The layout and the partitions separating the different cuisines may look familiar, but Tiffin Man Global Kitchen at Minneapolis Community and Technical College (MCTC) is not a cafeteria. It’s a new concept, trying to reimagine what eating on campus can mean.
Owner and operator Jag Arora has done away with the pre-made freezer fare that his predecessors were serving, offering a new menu that offers familiar foods like burgers, fries and pizza, but also gyros, tacos and hummus made from scratch.
For Arora to reach this point it’s been a long journey, one that took him from India to Minnesota in 1998 at 16 years old. Young Arora’s path eventually led to degrees from MCTC and Metro State before he went into business for himself.
He helped start Groceries & Deli on Harmon in 2009 and last year, he returned to MCTC with plans to open a kitchen selling Mexican and Mediterranean food in the school’s former culinary center. He signed the papers in June, but in late July fortune took his “Mexiterranean” concept to a new level when the school’s contracted cafeteria provider, Sodexho, pulled out just before classes were scheduled to start.
It was short notice, but Arora and executive chef Adam Doom took the leap. “The original plan was to make tacos for the people,” says Doom, who has previously worked at Pizza Luce. “When we got a hold of this we set a much higher goal,” he adds. An ambitious goal that serves different ethnic foods for MCTC’s diverse student body while providing scratch cooking as true sustenance instead of filling hunger with empty calories. It was the start of Tiffin Man Global Kitchen.
A tiffin is an Indian term for a lunchbox, a to-go container that carries a variety of foods, proportioned in a healthy arrangement of vegetables, rice, and protein.
“Back home in India, my mother would not let me out of the house without my lunchbox in my hand. That’s the case with every household,” Arora says, and now he wants to provide that same service for MCTC.
When Arora attended MCTC, he remembers disliking the cafeteria to the point where he would eat daily at neighboring fast food joints, often feeling malnourished by the week’s end. Meanwhile, he was cooking meals at home for his parents worked multiple jobs, while working in restaurants himself—which ultimately led him on his path to Harmon and Tiffin Man.
“I can connect with these students because I’ve seen what they have to do,” he says. “After working that hard, working night jobs, coming back to school and not getting nutrition is bad. It doesn’t help you in any form or shape.” As a first generation student, he’s also walked in their shoes to get to his position of leadership today.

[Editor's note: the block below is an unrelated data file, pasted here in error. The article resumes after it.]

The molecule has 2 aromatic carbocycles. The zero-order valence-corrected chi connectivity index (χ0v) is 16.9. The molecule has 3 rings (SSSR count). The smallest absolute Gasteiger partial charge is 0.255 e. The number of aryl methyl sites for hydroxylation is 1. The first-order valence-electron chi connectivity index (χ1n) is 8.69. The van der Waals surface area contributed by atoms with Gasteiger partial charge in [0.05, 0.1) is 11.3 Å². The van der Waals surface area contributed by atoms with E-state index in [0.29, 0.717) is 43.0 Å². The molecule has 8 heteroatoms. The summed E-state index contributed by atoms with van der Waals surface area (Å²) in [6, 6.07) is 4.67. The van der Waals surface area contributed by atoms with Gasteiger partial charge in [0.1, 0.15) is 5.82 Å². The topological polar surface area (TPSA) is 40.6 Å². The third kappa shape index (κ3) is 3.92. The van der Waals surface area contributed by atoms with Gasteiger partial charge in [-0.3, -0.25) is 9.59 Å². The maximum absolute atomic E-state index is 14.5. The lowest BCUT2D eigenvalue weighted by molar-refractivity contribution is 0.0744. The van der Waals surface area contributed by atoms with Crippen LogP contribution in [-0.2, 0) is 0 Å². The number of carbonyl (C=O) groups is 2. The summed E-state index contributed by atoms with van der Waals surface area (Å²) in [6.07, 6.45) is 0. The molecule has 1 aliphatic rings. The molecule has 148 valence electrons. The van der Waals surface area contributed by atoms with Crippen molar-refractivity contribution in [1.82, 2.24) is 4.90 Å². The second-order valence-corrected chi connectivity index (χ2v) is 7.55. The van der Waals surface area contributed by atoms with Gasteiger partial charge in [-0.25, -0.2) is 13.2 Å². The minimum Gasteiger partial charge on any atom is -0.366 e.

On his first MCTC visit, he walked over 4 miles with his mother to save the bus fare. He remembers entering to the vision of a vending machine, where he asked his mother for $1 to buy something to drink. “We walked so many miles to save that money and you’re going to spend it on water?” she admonished him. Something clicked inside. His path wasn’t set toward food service yet but, he says, “I promised myself that I wanted to have days where we don’t have worry where that next dollar is going to come from.” He wanted a better life for himself and for his parents who moved here for his future.
Arora uses his experience to motivate his new kitchen where a team of determined employees strive to redefine what a cafeteria can be. On the front end the format is similar to its previous tenants, with checkout lines and serving stations, finalized at the line’s end by a cashier.
With short notice coming into the semester, Arora had his hands full just to hire staff and plan a menu, leaving the set-up as is, which is proving to be his largest barrier. Most students, he’s observed, are not aware of the change of providers. It’s his mission to spread the word that Tiffin Man is something new. There are old standbys, but made with a new care. Doom makes the pizza dough and sauce himself, and the menu has expanded to include Mexican street-styled tacos and Mediterranean foods including braised lamb and chicken gyros, hummus, and spinach artichoke dip. He estimates that 80 percent of Tiffin Man’s food is made from scratch daily.
“We want to change the game for cafeterias altogether,” Doom says, “erasing the awful legacy that Sodexho left behind.” The hard part isn’t arranging and prepping the daily menus, it’s getting past the stigma of cafeteria food in general.
“If the food is good enough, it speaks for itself. People will come back,” he says. The hardest part is getting them to try the food in the first place.
Redefining expectations starts small. “I understand people love burgers and fries and pizza,” Arora says as he continually develops his menu. Those items are his best sellers, but he would like to provide a more balanced diet as well. That’s where the tiffin comes into play, as he aims to feature his own take-out container, “A complete meal in a box that people would take to class.” The Tiffin Man will provide delicious and nutritious food, perfect for busy students and neighboring commuters.
He hopes to change not only how students and faculty eat at MCTC, but ideally into other colleges as well.
“I’m working on differentiating our way of doing things,” he says, adding that he’s happy to have the opportunity at all. After entering the country with $50 to his name, he’s always looking forward while staying connected to his past. “The reason [MCTC] trusted me first of all,” he says, is because “I live in this community, I went to this college, and I know the struggles of the students.” With Tiffin Man serving up better food, at least one of those struggles has gotten a little easier.